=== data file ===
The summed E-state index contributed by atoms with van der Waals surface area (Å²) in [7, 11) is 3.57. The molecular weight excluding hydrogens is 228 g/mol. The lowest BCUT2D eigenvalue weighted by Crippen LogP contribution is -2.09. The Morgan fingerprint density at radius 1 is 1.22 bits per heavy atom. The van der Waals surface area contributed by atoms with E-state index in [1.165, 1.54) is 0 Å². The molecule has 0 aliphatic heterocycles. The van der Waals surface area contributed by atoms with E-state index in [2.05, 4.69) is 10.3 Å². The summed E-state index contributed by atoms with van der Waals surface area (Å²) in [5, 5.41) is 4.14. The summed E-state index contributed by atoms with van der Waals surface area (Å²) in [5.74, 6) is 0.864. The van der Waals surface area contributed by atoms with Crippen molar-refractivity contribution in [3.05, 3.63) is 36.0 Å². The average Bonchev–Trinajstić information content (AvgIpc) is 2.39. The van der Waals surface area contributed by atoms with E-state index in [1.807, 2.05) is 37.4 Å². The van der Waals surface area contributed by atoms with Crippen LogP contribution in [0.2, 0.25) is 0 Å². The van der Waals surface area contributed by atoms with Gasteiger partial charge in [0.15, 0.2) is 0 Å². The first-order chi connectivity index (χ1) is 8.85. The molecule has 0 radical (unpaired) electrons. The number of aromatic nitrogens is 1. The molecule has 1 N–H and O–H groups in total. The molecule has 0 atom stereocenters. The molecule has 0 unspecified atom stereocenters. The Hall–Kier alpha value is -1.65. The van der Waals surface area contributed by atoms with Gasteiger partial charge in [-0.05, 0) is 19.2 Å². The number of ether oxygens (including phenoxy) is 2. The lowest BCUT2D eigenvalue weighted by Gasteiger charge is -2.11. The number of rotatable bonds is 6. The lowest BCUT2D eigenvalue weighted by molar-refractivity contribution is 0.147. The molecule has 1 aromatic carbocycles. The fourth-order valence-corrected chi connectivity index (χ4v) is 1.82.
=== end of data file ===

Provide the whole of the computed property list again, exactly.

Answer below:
The summed E-state index contributed by atoms with van der Waals surface area (Å²) in [7, 11) is 3.57. The molecular weight excluding hydrogens is 228 g/mol. The lowest BCUT2D eigenvalue weighted by Crippen LogP contribution is -2.09. The Morgan fingerprint density at radius 1 is 1.22 bits per heavy atom. The van der Waals surface area contributed by atoms with E-state index in [1.165, 1.54) is 0 Å². The molecule has 0 aliphatic heterocycles. The van der Waals surface area contributed by atoms with E-state index in [2.05, 4.69) is 10.3 Å². The summed E-state index contributed by atoms with van der Waals surface area (Å²) in [5, 5.41) is 4.14. The summed E-state index contributed by atoms with van der Waals surface area (Å²) in [5.74, 6) is 0.864. The van der Waals surface area contributed by atoms with Crippen molar-refractivity contribution in [3.05, 3.63) is 36.0 Å². The average Bonchev–Trinajstić information content (AvgIpc) is 2.39. The van der Waals surface area contributed by atoms with E-state index in [1.807, 2.05) is 37.4 Å². The van der Waals surface area contributed by atoms with Crippen LogP contribution in [0.2, 0.25) is 0 Å². The van der Waals surface area contributed by atoms with Gasteiger partial charge in [0.15, 0.2) is 0 Å². The first-order chi connectivity index (χ1) is 8.85. The molecule has 0 radical (unpaired) electrons. The number of aromatic nitrogens is 1. The molecule has 1 N–H and O–H groups in total. The molecule has 0 atom stereocenters. The molecule has 0 unspecified atom stereocenters. The Hall–Kier alpha value is -1.65. The van der Waals surface area contributed by atoms with Gasteiger partial charge in [-0.05, 0) is 19.2 Å². The number of ether oxygens (including phenoxy) is 2. The lowest BCUT2D eigenvalue weighted by Gasteiger charge is -2.11. The number of rotatable bonds is 6. The lowest BCUT2D eigenvalue weighted by molar-refractivity contribution is 0.147. The molecule has 1 aromatic carbocycles. The fourth-order valence-corrected chi connectivity index (χ4v) is 1.82.